Attack that defeats AMD chip security possible, unlikely

Researchers say a voltage-glitching attack can access encrypted virtual-machine data on AMD Secure Processors, but it's not easy.

Email encryption  >  An encrypted binary 'at' symbol with a keyhole.
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AMD likes to crow about how its Epyc server processors can encrypt the content of virtal machines while they’re in operation so they are secure and isolated, preventing other VMs on the processor from accessing the encrypted contents.

Well, researchers from the Technical University of Berlin have found a weakness in that feature, known as Secure Encrypted Virtualization (SEV), and published a theoretical attack that defeats the protection.

The paper ”One Glitch to Rule Them All: Fault Injection Attacks Against AMD’s Secure Encrypted Virtualization” details how the researchers succeeded in mounting a voltage fault-injection attack.

Basically it’s a shock to the Epyc’s system. Integrated circuits need to operate within specific temperature, clock stability, and perhaps most important, voltage ranges. Purposefully manipulating one of these parameters is called a glitching attack because it throws the integrated circuit out of stable operating parameters.

The German researchers used a voltage-glitching attack to show that manipulating the input voltage to AMD chips, they can induce an error in the ROM bootloader of the secure processor, allowing them to gain full control of the processor and its contents.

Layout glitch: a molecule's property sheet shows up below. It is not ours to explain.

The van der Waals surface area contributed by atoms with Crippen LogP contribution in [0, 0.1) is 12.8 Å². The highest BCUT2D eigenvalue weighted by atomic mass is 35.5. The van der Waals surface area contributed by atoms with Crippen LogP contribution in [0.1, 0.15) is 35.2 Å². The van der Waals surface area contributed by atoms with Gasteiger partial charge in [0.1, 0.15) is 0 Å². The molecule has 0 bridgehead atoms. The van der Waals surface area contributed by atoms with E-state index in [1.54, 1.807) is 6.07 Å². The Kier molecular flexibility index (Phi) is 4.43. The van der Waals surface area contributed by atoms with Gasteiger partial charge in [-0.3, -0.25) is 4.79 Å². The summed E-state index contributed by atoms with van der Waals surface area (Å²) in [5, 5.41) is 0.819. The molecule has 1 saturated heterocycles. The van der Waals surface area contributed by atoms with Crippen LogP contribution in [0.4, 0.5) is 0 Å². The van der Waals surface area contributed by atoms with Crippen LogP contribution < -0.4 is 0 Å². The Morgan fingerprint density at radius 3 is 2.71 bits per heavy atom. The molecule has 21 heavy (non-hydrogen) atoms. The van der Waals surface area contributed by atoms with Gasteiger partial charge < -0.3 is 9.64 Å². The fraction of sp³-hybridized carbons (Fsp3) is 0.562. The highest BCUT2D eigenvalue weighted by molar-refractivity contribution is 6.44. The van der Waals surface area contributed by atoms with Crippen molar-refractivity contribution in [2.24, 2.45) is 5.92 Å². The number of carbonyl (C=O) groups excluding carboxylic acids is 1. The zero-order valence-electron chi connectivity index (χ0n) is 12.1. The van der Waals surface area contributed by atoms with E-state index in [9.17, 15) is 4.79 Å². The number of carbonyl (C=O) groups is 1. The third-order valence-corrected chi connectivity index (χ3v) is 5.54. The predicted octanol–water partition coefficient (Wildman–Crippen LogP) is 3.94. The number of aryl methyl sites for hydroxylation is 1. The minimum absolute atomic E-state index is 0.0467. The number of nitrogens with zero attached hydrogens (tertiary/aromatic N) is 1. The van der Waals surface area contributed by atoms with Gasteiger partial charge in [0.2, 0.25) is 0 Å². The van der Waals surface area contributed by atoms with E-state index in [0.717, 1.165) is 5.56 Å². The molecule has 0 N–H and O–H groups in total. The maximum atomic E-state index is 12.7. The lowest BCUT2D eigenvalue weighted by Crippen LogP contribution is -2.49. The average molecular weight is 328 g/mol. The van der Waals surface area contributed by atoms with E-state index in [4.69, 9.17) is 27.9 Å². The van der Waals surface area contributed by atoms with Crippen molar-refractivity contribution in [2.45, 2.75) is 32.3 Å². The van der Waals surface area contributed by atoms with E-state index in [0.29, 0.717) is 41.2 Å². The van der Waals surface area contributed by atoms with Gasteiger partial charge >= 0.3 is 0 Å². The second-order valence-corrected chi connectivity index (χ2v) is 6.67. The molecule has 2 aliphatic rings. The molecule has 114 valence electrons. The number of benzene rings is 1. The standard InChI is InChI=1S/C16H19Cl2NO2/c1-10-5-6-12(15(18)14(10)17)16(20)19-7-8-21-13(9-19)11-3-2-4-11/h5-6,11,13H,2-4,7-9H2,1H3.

“By manipulating the input voltage to AMD systems on a chip (SoCs), we induce an error in the read-only memory (ROM) bootloader of the AMD-SP, allowing us to gain full control over this root-of-trust,” the researchers say in their paper.

“Furthermore, we showed that the glitching attack enables the extraction of endorsement keys. The endorsement keys play a central role in the remote attestation mechanism of SEV and can be used to mount remote attacks. Even an attacker without physical access to the target host can use extracted endorsement keys to attack SEV-protected VMs. By faking attestation reports, an attacker can pose as a valid target for VM migration to gain access to a VM’s data,” the researchers wrote .

The hardware needed to conduct such an attack is widely available and inexpensive—a microcontroller and a cheap flash programmer. And this impacts all three generations of AMD's Zen architecture.

And now for the good news. The researchers said it took them four hours to prepare a system for an attack, and the attack includes an in-person stage at the server to connect the hardware. That was something AMD pointed out to me, and a fact that was buried in some of the news coverage of this.

Bottom line: don’t sweat it.

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